Tiger, tiger: future not so bright
Tiger body parts, including canine teeth, claws, skin pieces, whiskers and bones, were on sale in 10 percent of the 326 retail outlets surveyed during 2006 in 28 cities and towns across Sumatra. Outlets included goldsmiths, souvenir and traditional Chinese medicine shops, and shops selling antique and precious stones.
The survey conservatively estimates that 23 tigers were killed to supply the products seen, based on the number of canine teeth on sale.
“This is down from an estimate of 52 killed per year in 1999–2002”, said Julia Ng, Programme Officer with TRAFFIC Southeast Asia and lead author on The Tiger Trade Revisited in Sumatra, Indonesia. “Sadly, the decline in availability appears to be due to the dwindling number of tigers left in the wild”.
All of TRAFFIC’s surveys have indicated that Medan, the capital of North Sumatra province, and Pancur Batu, a smaller town situated about 15 km away, are the main hubs for the trade of tiger parts.
Despite TRAFFIC providing authorities with details of traders involved, apart from awareness-raising activities, it is not clear whether any serious enforcement action has been taken.
“Successive surveys continue to show that Sumatran Tigers are being sold body part by body part into extinction”, said Dr Susan Lieberman, Director of WWF International’s Species Programme.
“This is an enforcement crisis. If Indonesian authorities need enforcement help from the international community they should ask for it. If not, they should demonstrate they are taking enforcement seriously”.
The report recommends that resources and effort should concentrate on effective enforcement to combat the trade by arresting dealers and suppliers. Trade hotspots should be continually monitored and all intelligence be passed to the enforcement authorities for action. Those found guilty of trading in tigers and other protected wildlife should be prosecuted to the full extent of the law.
“We have to deal with the trade. Currently we are facing many other crucial problems which, unfortunately, are causing the decline of Sumatran Tiger populations” explained Dr Tonny Soehartono, Director for Biodiversity Conservation, Ministry of Forestry of Republic of Indonesia.
“We have been struggling with the issues of land use changes, habitat fragmentation, human–tiger conflicts and poverty in Sumatra. Land use changes and habitat fragmentation are driving the tiger closer to humans and thus creating human–tiger conflicts”.
As a recent show of commitment, the President of the Republic of Indonesia launched the Conservation Strategy and Action Plan of Sumatran Tiger 2007–2017 during the 2007 Climate Change Convention in Bali.
Sumatra's remaining few tigers are also under threat from rampant deforestation by the pulp and paper and palm oil industries. The combined threats of habitat loss and illegal trade—unless tackled immediately—will be the death knell for Indonesian tigers.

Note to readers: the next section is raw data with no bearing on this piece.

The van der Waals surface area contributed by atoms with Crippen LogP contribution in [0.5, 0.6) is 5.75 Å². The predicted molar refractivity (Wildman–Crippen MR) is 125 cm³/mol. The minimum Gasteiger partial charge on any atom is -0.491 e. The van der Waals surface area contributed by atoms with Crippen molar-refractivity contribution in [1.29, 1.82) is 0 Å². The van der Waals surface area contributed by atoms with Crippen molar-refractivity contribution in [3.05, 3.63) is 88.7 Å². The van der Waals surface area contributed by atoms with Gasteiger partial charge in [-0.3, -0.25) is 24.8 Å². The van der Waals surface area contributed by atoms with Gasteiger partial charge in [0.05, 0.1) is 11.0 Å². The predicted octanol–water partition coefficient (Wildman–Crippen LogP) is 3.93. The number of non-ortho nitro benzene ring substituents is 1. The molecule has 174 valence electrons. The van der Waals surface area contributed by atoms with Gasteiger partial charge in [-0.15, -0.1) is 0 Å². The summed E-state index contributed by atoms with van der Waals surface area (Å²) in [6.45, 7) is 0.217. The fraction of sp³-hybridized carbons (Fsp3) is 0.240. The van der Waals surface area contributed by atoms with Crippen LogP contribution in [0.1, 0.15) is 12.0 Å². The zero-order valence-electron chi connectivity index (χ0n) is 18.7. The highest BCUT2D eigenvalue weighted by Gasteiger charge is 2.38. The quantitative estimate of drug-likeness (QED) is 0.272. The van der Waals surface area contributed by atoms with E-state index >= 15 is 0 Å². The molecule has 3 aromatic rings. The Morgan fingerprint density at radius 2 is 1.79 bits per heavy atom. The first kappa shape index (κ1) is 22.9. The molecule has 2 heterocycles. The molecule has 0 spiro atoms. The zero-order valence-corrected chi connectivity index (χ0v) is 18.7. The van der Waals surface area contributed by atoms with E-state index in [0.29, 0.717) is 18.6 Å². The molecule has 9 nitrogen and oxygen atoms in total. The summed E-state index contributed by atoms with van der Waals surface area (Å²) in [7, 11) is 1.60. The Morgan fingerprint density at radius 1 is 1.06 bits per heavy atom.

“The Sumatran Tiger is already listed as Critically Endangered on IUCN’s Red List of Threatened Species, the highest category of threat before extinction in the wild,” said Jane Smart, Head of IUCN’s Species Programme. “We cannot afford to lose any more of these magnificent creatures”.
“The Sumatran Tiger population is estimated to be fewer than 400 to 500 individuals. It doesn’t take a mathematician to work out that the Sumatran Tiger will disappear like the Javan and Bali tigers if the poaching and trade continues” Julia Ng adds.
As Indonesia currently chairs the ASEAN-Wildlife Enforcement Network, TRAFFIC National Co-ordinator Dr Ani Mardiastuti suggested the country “demonstrate leadership to other ASEAN countries by taking action against illegal trade, including in tiger parts.”
The latest report was launched the day after India's National Tiger Conservation Authority (NTCA) announced an official estimate of 1,411 tigers currently surviving in the wild in India; more than 50 percent down from the previous census estimate of 3,642 tigers in 2001-02.
Richard Thomas, Communications Co-ordinator, TRAFFIC,
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Jan Vertefeuille, Communications Manager, WWF Asian Elephant, Rhino and Tiger Programmes
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Sarah Halls, Media Relations Officer, IUCN
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In Indonesia, wild tigers Panthera tigris sumatrae are found only on the island of Sumatra following the extinction of the Bali Tiger P.t. balica and the Javan Tiger P. t. sondaica last century. The Sumatran Tiger is listed as Critically Endangered on the 2007 IUCN Red List of Threatened Species, is in Appendix I under the Convention on International Trade in Endangered Species of Wild Fauna and Flora (CITES), and is a Protected species under the Act of the Republic of Indonesia No.5 of 1990 Concerning Conservation of Living Resources and their Ecosystems.
This article can also be found in TRAFFIC's website & WWF International's website.